Insulting the French and loving quiche

I have to say that quiche is one of my all time favorite foods. The first time I had quiche I was staying with a French family in the Loire Vally, outside Montoire. I was incredibly dense at the time and offended them in oh so many ways, the look on Madam’s face says it all.

But, I have retained my love for quiche and make it at home whenever possible. I try not to eat it if it is not homemade because it usually sucks. She gave me her recipe, which I will share when I find my travel journal from that time… oh and translate it.
Here is an improvised quiche using some of my garden peppers, prosciutto and onions.
I crisped the prosciutto and then drained and set a side using the fat to sauté the onions and peppers.
I cooked the onions first till they were soft and starting to caramelize, then tossed in the peppers. I figured the onions needed more time than the peppers. The onions and pepper smell pretty good at this point.
Once the onions and peppers were done I layered them in a prepared crust with elemental. I normally like gruyere, but it is impossible to find in Kyustendil and tricky to locate in Sofia, unless you go to the specialty cheese shop Dar ot Bogovete. Then I mix 1/2 cup whole milk, 1/2 cup heavy cream (preferably Presidents) 2 whole eggs and one additional egg yolk, fresh ground sea salt, pepper and a pinch of fresh nutmeg. Whisk together to incorporate and pour mixture on top of the quiche.
Here is the laying break down(crust, 1/2 cheese, prosciutto, onion & peppers, 1/2 cheese, milk & egg mixture) Bake at 350 – 375 F for 45 – 55 minutes.
Here is the finished product, but I missed an essential step. I didn’t pre-bake the crust. It was undercooked (just look at the color of the pastry), but still tasty… at least I thought so!

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Blueberry Muffins in the Morning with Blueberry Johnson

I haven’t made a Blueberry pie since 2000, but walking in the bazaar with Maya and seeing buckets of blueberries did make me think of yummy muffins, but she suggested that we make a pie. I was really happy how she made the connection. I hadn’t really had any intention to bake, but I wanted to encourage her to enjoy the kitchen. If you look in the upper right hand corner of the photo, you can see what she made out of the scraps of dough.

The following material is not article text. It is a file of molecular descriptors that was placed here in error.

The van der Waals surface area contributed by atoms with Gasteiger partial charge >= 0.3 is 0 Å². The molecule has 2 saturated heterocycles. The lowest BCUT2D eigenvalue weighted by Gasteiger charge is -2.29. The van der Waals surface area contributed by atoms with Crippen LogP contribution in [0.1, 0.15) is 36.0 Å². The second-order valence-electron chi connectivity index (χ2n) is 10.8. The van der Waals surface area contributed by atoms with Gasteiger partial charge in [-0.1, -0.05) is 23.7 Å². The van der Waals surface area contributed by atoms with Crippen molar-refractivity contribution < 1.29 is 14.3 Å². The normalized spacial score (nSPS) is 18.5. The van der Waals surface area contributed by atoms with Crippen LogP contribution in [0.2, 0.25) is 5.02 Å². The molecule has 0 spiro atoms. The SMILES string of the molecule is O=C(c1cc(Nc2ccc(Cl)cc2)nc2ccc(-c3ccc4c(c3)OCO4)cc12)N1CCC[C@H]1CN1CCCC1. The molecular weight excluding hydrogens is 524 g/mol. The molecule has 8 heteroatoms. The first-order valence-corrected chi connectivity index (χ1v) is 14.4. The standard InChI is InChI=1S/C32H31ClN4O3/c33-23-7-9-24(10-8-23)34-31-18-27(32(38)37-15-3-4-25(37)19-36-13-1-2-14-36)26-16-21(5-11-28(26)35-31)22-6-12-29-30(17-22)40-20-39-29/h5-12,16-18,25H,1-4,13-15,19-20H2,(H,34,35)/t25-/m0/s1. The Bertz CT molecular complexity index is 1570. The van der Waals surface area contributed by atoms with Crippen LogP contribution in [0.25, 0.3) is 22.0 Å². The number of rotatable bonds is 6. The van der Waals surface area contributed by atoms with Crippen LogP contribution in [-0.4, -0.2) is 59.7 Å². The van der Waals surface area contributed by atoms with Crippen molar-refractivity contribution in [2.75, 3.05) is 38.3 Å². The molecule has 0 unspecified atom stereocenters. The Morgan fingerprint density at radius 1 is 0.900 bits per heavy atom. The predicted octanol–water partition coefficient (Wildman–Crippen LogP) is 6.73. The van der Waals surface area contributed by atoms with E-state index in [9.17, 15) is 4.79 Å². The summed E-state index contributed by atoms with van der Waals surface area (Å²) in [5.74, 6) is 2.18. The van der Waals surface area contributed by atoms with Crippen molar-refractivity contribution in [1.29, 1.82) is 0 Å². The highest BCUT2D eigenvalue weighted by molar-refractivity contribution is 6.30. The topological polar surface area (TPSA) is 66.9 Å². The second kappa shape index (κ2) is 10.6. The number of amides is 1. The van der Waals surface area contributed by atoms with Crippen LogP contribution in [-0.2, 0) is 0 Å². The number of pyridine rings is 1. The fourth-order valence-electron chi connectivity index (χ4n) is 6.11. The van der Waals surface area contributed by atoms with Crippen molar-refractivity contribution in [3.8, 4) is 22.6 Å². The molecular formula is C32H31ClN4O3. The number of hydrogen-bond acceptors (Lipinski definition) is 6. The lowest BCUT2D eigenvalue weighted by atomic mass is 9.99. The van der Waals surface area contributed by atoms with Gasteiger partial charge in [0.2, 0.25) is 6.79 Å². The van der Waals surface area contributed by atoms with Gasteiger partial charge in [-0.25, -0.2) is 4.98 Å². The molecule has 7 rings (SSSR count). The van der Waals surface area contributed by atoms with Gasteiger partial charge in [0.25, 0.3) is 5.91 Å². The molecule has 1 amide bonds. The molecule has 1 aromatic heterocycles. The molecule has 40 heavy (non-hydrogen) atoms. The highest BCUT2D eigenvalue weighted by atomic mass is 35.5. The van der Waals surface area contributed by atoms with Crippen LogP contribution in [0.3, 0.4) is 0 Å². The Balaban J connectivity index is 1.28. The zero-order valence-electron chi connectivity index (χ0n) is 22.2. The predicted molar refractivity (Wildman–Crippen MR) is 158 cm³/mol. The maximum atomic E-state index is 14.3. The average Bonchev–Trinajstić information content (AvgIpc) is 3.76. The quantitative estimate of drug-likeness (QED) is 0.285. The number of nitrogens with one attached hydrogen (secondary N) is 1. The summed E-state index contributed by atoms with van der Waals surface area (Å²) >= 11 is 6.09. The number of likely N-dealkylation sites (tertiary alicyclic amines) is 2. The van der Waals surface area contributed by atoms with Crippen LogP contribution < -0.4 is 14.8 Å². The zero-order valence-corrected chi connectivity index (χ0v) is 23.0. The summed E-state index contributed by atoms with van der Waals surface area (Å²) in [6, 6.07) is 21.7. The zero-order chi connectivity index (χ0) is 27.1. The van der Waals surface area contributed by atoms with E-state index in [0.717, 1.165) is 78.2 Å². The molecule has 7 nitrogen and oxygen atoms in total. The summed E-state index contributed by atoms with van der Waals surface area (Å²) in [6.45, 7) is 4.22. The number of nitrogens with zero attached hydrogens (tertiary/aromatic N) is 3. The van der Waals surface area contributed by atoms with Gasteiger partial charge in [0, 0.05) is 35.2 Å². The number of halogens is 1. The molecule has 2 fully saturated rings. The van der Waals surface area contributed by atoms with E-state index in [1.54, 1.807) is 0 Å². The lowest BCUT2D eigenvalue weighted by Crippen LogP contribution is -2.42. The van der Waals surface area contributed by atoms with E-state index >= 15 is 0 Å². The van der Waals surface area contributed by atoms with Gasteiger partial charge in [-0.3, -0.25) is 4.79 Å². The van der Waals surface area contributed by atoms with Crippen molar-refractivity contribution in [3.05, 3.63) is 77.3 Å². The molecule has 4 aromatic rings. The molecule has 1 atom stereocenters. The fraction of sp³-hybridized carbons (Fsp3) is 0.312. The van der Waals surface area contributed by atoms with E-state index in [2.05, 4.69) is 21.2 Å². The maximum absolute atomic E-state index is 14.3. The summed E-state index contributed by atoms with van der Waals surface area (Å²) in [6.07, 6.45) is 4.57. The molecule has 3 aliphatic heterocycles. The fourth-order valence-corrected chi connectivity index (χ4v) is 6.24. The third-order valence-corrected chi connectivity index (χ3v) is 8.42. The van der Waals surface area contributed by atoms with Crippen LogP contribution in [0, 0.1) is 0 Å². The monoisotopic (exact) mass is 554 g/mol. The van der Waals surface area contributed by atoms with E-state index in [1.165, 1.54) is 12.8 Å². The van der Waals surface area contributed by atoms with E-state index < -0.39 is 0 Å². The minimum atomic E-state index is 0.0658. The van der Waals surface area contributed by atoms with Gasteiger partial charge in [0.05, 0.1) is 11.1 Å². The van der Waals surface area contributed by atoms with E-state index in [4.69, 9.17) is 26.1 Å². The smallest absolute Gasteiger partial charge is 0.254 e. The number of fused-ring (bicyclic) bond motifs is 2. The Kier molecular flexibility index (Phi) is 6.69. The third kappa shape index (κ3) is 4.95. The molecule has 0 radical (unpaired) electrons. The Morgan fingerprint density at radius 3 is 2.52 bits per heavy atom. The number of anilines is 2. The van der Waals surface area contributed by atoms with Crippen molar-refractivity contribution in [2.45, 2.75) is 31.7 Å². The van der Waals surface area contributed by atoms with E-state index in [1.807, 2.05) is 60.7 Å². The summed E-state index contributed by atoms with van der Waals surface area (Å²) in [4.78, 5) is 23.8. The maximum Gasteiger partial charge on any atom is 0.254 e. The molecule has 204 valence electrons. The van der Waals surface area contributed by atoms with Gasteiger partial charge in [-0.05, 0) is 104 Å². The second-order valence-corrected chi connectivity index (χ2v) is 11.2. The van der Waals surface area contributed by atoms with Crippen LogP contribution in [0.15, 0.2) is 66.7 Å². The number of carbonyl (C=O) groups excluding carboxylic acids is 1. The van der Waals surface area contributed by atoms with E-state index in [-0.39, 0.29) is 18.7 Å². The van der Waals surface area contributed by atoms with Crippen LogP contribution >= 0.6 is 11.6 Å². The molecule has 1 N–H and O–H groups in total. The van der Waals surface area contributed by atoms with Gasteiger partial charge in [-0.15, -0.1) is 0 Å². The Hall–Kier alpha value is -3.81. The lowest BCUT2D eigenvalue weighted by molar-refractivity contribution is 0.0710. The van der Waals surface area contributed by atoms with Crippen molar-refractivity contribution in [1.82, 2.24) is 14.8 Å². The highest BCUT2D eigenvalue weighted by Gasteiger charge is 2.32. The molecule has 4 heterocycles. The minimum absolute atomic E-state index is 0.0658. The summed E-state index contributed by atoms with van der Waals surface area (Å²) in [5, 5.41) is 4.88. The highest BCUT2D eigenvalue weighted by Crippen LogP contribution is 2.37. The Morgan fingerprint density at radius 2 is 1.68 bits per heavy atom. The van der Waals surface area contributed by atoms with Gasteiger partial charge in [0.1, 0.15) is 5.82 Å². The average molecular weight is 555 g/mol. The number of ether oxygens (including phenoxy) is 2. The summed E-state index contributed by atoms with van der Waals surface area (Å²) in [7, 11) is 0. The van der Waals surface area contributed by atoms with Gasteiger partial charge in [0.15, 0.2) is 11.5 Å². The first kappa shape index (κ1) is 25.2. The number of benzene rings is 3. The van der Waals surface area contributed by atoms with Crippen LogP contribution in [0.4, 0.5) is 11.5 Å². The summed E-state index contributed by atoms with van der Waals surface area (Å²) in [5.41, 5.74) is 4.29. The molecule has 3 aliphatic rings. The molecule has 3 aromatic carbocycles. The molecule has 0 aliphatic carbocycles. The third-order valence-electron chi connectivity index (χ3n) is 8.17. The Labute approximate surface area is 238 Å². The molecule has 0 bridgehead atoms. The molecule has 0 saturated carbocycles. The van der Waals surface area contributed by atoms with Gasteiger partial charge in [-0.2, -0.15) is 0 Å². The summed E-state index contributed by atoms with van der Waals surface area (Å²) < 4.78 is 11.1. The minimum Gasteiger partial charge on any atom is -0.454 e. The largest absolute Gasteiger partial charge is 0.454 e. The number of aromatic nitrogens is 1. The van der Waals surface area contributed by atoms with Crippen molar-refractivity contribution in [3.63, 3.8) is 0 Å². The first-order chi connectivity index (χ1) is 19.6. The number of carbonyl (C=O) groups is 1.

I ended up making a blueberry crumb, since I only had one crust. I have always been a fan of crumb pies. The topping is just awesome. I usually only make a covered pie, when I want to be creative an make something decorative.
The crust recipe that I use is my favorite. I have been using it for years. I like to keep some crust in the fridge through out the fall and winter, for quiches, tarts or pies. This recipe yields 2 9″ (22.86 cm) crusts.
2 1/2 cups of all-purpose/universal flour, you can chill it in the fridge.
1 tsp salt
8 oz unsalted butter, cold/chilled (not frozen) cut into little pieces about 1″
1/2 cup ice water, not chunky, just really, really cold.
Plastic wrap
When making dough you need to keep thinks cold and work quickly. If you keep it cold, the results will be a delicious flaky pastry. Don’t work so fast that you don’t actually incorporate all the ingredients.
** I used a food processor for my dough. I am lazy and don’t make it by hand. If you don’t have a food processor google some tips for using a pastry cutter or other methods!**
Combine flour and salt in a food processor fitted with the sharp blade. Pulse to combine. Add the pieces of cold butter and combine till little pieces form. Then add the ice water and pulse till everything comes together. Don’t over mix.
Pour the contents on a clean work surface and form 2 equal sized balls. Work quickly to make the balls come together. Your hands are hot and if you over work the dough, you will melt the butter.
Wrap the balls individually with plastic wrap and flatten the balls to make a disk. Wrap the 2 disks well and put them immediately back in the fridge for at least an hour, then you can roll it out.
It will keep in the fridge for 2 or 3 days. I guess you can freeze the other disk, but I haven’t had success with freezing dough.
I recommend pre-baking the dough, but it is not required. If you do pre-bake, make a foil ring to protect the edges from burning.
If you follow the recipe, I would suggest a little less lemon zest. When you eat it fresh the lemon zest is a touch overpowering, but the next day you don’t even notice. It is your call. Let me know how it turns out!

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